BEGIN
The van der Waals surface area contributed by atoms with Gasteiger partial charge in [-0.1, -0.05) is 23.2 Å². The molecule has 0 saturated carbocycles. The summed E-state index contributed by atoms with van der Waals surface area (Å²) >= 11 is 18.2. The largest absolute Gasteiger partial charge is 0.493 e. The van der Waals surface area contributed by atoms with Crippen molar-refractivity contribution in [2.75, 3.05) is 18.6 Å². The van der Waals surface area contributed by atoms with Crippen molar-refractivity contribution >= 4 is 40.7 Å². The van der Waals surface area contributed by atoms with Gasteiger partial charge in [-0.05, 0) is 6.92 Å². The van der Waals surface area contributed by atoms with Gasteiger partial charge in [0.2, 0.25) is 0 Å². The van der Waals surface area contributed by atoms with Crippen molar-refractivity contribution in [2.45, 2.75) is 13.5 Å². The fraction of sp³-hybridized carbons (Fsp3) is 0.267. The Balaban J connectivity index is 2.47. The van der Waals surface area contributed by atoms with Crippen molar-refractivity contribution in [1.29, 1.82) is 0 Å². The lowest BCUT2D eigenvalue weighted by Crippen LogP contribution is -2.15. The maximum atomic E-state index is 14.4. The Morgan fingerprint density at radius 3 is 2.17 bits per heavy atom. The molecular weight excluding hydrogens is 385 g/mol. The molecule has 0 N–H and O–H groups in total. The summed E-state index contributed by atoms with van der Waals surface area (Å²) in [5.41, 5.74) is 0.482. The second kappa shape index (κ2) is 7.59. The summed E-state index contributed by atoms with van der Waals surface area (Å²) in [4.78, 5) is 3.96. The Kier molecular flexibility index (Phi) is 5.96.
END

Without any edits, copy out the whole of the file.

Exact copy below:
The van der Waals surface area contributed by atoms with Gasteiger partial charge in [-0.1, -0.05) is 23.2 Å². The molecule has 0 saturated carbocycles. The summed E-state index contributed by atoms with van der Waals surface area (Å²) >= 11 is 18.2. The largest absolute Gasteiger partial charge is 0.493 e. The van der Waals surface area contributed by atoms with Crippen molar-refractivity contribution in [2.75, 3.05) is 18.6 Å². The van der Waals surface area contributed by atoms with Crippen molar-refractivity contribution >= 4 is 40.7 Å². The van der Waals surface area contributed by atoms with Gasteiger partial charge in [-0.05, 0) is 6.92 Å². The van der Waals surface area contributed by atoms with Gasteiger partial charge in [0.2, 0.25) is 0 Å². The van der Waals surface area contributed by atoms with Crippen molar-refractivity contribution in [2.45, 2.75) is 13.5 Å². The fraction of sp³-hybridized carbons (Fsp3) is 0.267. The Balaban J connectivity index is 2.47. The van der Waals surface area contributed by atoms with Crippen molar-refractivity contribution in [1.29, 1.82) is 0 Å². The lowest BCUT2D eigenvalue weighted by Crippen LogP contribution is -2.15. The maximum atomic E-state index is 14.4. The Morgan fingerprint density at radius 3 is 2.17 bits per heavy atom. The molecular weight excluding hydrogens is 385 g/mol. The molecule has 0 N–H and O–H groups in total. The summed E-state index contributed by atoms with van der Waals surface area (Å²) in [5.41, 5.74) is 0.482. The second kappa shape index (κ2) is 7.59. The summed E-state index contributed by atoms with van der Waals surface area (Å²) in [4.78, 5) is 3.96. The Kier molecular flexibility index (Phi) is 5.96.